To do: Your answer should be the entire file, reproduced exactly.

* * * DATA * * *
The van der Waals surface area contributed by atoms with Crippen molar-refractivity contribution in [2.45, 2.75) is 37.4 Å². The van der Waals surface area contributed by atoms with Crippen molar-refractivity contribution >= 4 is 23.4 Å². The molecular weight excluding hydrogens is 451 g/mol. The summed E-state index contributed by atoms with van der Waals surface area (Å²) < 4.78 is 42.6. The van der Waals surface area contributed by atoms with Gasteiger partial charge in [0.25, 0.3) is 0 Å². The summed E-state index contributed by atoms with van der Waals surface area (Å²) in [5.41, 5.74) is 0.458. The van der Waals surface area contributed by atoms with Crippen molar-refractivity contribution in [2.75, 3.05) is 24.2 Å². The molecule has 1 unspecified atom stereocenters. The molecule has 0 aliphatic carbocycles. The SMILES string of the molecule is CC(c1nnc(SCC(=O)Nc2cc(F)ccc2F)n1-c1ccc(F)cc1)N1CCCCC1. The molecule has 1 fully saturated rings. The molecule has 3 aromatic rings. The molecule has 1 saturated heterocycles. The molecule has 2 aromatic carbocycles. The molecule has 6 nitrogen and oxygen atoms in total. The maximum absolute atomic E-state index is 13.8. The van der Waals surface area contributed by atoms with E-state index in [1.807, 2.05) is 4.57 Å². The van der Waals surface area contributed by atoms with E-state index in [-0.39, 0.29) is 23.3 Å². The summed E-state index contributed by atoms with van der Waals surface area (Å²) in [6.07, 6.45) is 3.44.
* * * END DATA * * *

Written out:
The van der Waals surface area contributed by atoms with Crippen molar-refractivity contribution in [2.45, 2.75) is 37.4 Å². The van der Waals surface area contributed by atoms with Crippen molar-refractivity contribution >= 4 is 23.4 Å². The molecular weight excluding hydrogens is 451 g/mol. The summed E-state index contributed by atoms with van der Waals surface area (Å²) < 4.78 is 42.6. The van der Waals surface area contributed by atoms with Gasteiger partial charge in [0.25, 0.3) is 0 Å². The summed E-state index contributed by atoms with van der Waals surface area (Å²) in [5.41, 5.74) is 0.458. The van der Waals surface area contributed by atoms with Crippen molar-refractivity contribution in [2.75, 3.05) is 24.2 Å². The molecule has 1 unspecified atom stereocenters. The molecule has 0 aliphatic carbocycles. The SMILES string of the molecule is CC(c1nnc(SCC(=O)Nc2cc(F)ccc2F)n1-c1ccc(F)cc1)N1CCCCC1. The molecule has 1 fully saturated rings. The molecule has 3 aromatic rings. The molecule has 1 saturated heterocycles. The molecule has 2 aromatic carbocycles. The molecule has 6 nitrogen and oxygen atoms in total. The maximum absolute atomic E-state index is 13.8. The van der Waals surface area contributed by atoms with E-state index in [1.807, 2.05) is 4.57 Å². The van der Waals surface area contributed by atoms with E-state index in [-0.39, 0.29) is 23.3 Å². The summed E-state index contributed by atoms with van der Waals surface area (Å²) in [6.07, 6.45) is 3.44.